My blog offers coping strategies and hopeful living through one of the most difficult experiences you will ever face.
It comes from personal experience, and I want my words to feel comfortable and non intrusive.
It would be best, if you are just beginning, to link to the very first posts and pick and choose from there.
I offer advice to your friends and family who ask “What should I do now?”
I know you may feel overwhelmed and scared to death.
I am here with you.
You are my new brother and sister in cancer. And we are linked together, now, by this adversity.
YOU WILL GET THROUGH IT!
Hope is what I send you today.
Hold on as tightly as you need…
I am a star wisher.
Look what nature created
in my cereal bowl today
I wished on all five…then ate them up!
A good day!
Heather and I participated in a short video about her cancer experience, and I thought it would make a great follow up to the article of mine that you posted a while back. We’re hoping to use this video to continue to spread hope and awareness to those who need it. If you wouldn’t mind sharing it with your readers, Heather and I would be so grateful. Here is the link to the video:www.mesothelioma.com/heather
Thanks again for your help! I hope all is well.
I shake my head–
my stomach keeps churning and churning!
The News noise rehashes over and over and over and over and over…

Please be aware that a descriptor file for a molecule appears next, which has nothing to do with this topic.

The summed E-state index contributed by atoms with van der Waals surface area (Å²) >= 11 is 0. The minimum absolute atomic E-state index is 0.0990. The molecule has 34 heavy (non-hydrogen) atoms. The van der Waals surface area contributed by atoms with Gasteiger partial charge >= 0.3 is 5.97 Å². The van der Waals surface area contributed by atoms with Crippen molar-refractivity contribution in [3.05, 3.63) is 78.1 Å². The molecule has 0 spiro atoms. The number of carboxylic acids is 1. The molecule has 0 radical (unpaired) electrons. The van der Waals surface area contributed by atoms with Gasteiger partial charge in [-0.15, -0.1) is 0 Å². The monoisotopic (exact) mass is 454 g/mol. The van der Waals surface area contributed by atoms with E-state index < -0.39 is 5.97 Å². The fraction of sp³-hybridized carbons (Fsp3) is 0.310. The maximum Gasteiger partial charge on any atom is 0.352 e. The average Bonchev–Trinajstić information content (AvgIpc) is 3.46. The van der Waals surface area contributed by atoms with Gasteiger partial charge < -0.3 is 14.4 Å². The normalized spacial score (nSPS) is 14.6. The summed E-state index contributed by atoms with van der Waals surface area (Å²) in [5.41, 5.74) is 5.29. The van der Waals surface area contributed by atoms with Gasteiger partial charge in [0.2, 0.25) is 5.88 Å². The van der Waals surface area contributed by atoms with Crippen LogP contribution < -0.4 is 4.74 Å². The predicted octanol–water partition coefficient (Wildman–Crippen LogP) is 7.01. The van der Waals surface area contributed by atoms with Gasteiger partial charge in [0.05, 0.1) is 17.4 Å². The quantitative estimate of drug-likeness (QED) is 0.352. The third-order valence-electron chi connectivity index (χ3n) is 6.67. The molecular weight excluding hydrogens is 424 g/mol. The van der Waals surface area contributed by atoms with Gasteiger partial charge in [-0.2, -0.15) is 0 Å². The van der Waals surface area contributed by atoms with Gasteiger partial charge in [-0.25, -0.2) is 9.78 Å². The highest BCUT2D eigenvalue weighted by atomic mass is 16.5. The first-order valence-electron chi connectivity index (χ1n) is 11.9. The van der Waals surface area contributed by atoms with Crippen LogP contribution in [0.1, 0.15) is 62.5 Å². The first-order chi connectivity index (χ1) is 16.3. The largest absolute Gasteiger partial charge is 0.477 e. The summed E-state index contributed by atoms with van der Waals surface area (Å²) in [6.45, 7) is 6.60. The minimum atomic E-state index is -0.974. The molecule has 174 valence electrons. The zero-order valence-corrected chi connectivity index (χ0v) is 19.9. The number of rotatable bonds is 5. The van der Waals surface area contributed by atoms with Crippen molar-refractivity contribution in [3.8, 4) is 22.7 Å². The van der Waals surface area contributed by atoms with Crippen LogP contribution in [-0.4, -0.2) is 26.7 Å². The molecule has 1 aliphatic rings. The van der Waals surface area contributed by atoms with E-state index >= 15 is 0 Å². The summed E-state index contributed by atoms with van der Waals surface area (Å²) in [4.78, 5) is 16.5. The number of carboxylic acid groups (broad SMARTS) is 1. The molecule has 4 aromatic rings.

I feel violated…again!
I feel that word I hate…
This blog’s name is “Cancer TOGETHER” and shares light-hearted living
for people and their families who are facing or have faced a dark adversity.
We understand what it feels like to live in fear and darkness and dread.
But we understand the power of not dwelling there!
There is power in holding to GOOD!
To hold to my God,
to those I love,
to the Positive,
to the Light,
to the Power in each of Us,
to this Nation of Freedom,
to my Values,
and to my Neighbors
which stretch from coast to coast.
An elderly Cherokee Native American was teaching his grandchildren about life…He said to them,
“A fight is going on inside me, it is a terrible fight and it is between two wolves.
One wolf is evil—he is fear, anger, envy, sorrow, regret greed, arrogance, self pity, guilt, jealousy, resentment, inferiority, lies, false pride, competition, superiority, and ego.
The other is good—he is joy, peace, love, hope, sharing, serenity, humility, kindness, benevolence, friendship, empathy, generosity, truth, compassion and faith.
This same fight is going on inside of you, and inside every other person, too.”
They thought about if for a minute and then one child asked his grandfather,
“Which wolf will win?”
The old Cherokee simply replied,
“The one you feed.”
We have today!
We understand to hug our loved ones a little tighter.
We understand the importance of forgetting passed grudges
and to say you are sorry.
We understand to put our pride aside.
We understand what it means to be grateful for our blessings and we thank God.
We know that the most joy comes from time spent with our families.
We try to continue to Love and Live, most of the time with a smile on our face!
We have today!
Fear is not who I chose to feed!
What about you?